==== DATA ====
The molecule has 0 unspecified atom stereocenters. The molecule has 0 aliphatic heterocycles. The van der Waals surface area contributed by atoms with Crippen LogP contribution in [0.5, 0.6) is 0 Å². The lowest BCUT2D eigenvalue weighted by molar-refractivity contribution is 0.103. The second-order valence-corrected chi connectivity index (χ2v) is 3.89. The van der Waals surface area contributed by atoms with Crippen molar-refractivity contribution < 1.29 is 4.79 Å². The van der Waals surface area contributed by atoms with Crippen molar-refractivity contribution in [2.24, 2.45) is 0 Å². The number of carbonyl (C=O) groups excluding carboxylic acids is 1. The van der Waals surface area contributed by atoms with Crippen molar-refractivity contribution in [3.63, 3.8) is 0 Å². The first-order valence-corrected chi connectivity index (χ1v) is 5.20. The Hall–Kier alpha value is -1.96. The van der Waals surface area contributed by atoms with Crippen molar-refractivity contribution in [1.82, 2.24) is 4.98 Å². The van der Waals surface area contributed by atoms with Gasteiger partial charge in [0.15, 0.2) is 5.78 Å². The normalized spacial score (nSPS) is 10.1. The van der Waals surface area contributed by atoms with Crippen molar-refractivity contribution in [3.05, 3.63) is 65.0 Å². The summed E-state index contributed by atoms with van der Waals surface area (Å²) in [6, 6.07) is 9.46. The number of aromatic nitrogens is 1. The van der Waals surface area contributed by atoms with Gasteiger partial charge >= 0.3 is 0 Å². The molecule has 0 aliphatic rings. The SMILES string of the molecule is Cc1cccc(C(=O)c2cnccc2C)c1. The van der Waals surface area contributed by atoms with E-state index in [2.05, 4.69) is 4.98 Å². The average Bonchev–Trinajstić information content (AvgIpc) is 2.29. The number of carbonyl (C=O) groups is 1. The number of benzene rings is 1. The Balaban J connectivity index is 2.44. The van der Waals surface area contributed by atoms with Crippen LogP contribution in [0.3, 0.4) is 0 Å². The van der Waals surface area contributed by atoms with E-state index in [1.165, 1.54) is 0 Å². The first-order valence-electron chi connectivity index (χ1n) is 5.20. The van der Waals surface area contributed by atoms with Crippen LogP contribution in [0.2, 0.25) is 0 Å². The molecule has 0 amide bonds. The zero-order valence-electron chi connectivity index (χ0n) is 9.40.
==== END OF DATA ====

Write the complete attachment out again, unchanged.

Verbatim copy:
The molecule has 0 unspecified atom stereocenters. The molecule has 0 aliphatic heterocycles. The van der Waals surface area contributed by atoms with Crippen LogP contribution in [0.5, 0.6) is 0 Å². The lowest BCUT2D eigenvalue weighted by molar-refractivity contribution is 0.103. The second-order valence-corrected chi connectivity index (χ2v) is 3.89. The van der Waals surface area contributed by atoms with Crippen molar-refractivity contribution < 1.29 is 4.79 Å². The van der Waals surface area contributed by atoms with Crippen molar-refractivity contribution in [2.24, 2.45) is 0 Å². The number of carbonyl (C=O) groups excluding carboxylic acids is 1. The van der Waals surface area contributed by atoms with Crippen molar-refractivity contribution in [3.63, 3.8) is 0 Å². The first-order valence-corrected chi connectivity index (χ1v) is 5.20. The Hall–Kier alpha value is -1.96. The van der Waals surface area contributed by atoms with Crippen molar-refractivity contribution in [1.82, 2.24) is 4.98 Å². The van der Waals surface area contributed by atoms with Gasteiger partial charge in [0.15, 0.2) is 5.78 Å². The normalized spacial score (nSPS) is 10.1. The van der Waals surface area contributed by atoms with Crippen molar-refractivity contribution in [3.05, 3.63) is 65.0 Å². The summed E-state index contributed by atoms with van der Waals surface area (Å²) in [6, 6.07) is 9.46. The number of aromatic nitrogens is 1. The van der Waals surface area contributed by atoms with Gasteiger partial charge >= 0.3 is 0 Å². The molecule has 0 aliphatic rings. The SMILES string of the molecule is Cc1cccc(C(=O)c2cnccc2C)c1. The van der Waals surface area contributed by atoms with E-state index in [2.05, 4.69) is 4.98 Å². The average Bonchev–Trinajstić information content (AvgIpc) is 2.29. The number of carbonyl (C=O) groups is 1. The number of benzene rings is 1. The Balaban J connectivity index is 2.44. The van der Waals surface area contributed by atoms with Crippen LogP contribution in [0.3, 0.4) is 0 Å². The van der Waals surface area contributed by atoms with E-state index in [1.165, 1.54) is 0 Å². The first-order valence-electron chi connectivity index (χ1n) is 5.20. The van der Waals surface area contributed by atoms with Crippen LogP contribution in [0.2, 0.25) is 0 Å². The molecule has 0 amide bonds. The zero-order valence-electron chi connectivity index (χ0n) is 9.40.